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Central and eastern European firm Wolf Theiss is working on the restitution of a Vermeer masterpiece bought in controversial circumstances by Adolf Hitler during the Second World War.
The Austria-based firm has been instructed by a member of the family of the painting’s original owners, Sophie Huvos Czernin, to seek legal restitution of The Art of Painting by Jan Vermeer. The painting is thought to be worth hundreds of millions of pounds.
Wolf Theiss partner Andreas Theiss, representing the family, said Czernin’s father Count Jaromir Czernin had been forced into selling the painting to Hitler in 1940 for one million reichsmarks to save his family.
The painting currently hangs in the Vienna Museum of Fine Arts (the Kunsthistorische Museum Wien) and has been described as the most valuable picture in the museum.
“I’m realistic enough to realise what it would mean to Austria to lose an icon,” said Theiss. “It’s a political issue, the case is completely open. But in a legal sense we have an 80 per cent chance of winning.”
Since a change in the law in 1998, Austria has returned more than 10,000 pieces of art including paintings by Gustav Klimt and Edvard Munch.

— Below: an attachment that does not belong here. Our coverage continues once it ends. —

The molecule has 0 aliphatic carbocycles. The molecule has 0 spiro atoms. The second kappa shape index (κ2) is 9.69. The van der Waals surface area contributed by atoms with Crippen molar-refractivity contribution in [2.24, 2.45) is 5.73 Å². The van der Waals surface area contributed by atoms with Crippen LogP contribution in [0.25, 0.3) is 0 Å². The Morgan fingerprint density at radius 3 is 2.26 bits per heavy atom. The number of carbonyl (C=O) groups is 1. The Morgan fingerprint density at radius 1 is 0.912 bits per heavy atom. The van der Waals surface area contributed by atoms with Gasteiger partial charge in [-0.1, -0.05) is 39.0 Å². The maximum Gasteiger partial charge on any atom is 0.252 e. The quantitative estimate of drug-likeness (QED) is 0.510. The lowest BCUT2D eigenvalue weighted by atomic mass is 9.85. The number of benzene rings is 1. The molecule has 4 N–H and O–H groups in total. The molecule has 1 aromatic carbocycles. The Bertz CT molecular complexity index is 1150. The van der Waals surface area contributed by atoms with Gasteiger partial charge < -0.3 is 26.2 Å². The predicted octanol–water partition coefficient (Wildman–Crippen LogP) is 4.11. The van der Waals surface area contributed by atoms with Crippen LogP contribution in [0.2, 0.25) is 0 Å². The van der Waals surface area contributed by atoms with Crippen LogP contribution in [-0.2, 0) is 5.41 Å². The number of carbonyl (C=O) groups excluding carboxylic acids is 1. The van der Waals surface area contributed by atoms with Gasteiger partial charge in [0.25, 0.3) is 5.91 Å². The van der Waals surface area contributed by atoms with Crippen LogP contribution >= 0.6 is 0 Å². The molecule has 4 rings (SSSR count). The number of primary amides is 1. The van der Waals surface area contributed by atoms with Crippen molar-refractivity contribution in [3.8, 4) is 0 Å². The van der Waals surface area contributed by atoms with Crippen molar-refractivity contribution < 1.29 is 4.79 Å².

The Czernins had already sought to regain possession of the painting by the end of the war. In 1960, the Austrian Constitutional Court rendered a decision which deemed the sale of the painting to be in accordance with all applicable laws and the claim was rejected.
“On the basis of the material at hand, we have concluded that the sale of the Vermeer painting not only was involuntary, but also exclusively attributable to Adolf Hitler’s yearning for this painting to be part of the Fuehrer Museum in Linz, Upper Austria,” Theiss continued.
“The purchase price constituted merely a fraction of the actual value; such purchase would then, of course, be regarded as expropriation, rather than a genuine purchase.
“Furthermore, it must be borne in mind that Jaromir Czernin’s wife, as a ‘second-degree (Jewish) half-breed’ pursuant to the Nuremberg Laws, was at peril. The sale of the Vermeer painting was thus the price Count Czernin had to pay in order for his family to survive.”
The Vienna Museum of Fine Arts has forwarded the Wolf Theiss dossier to the restitution committee.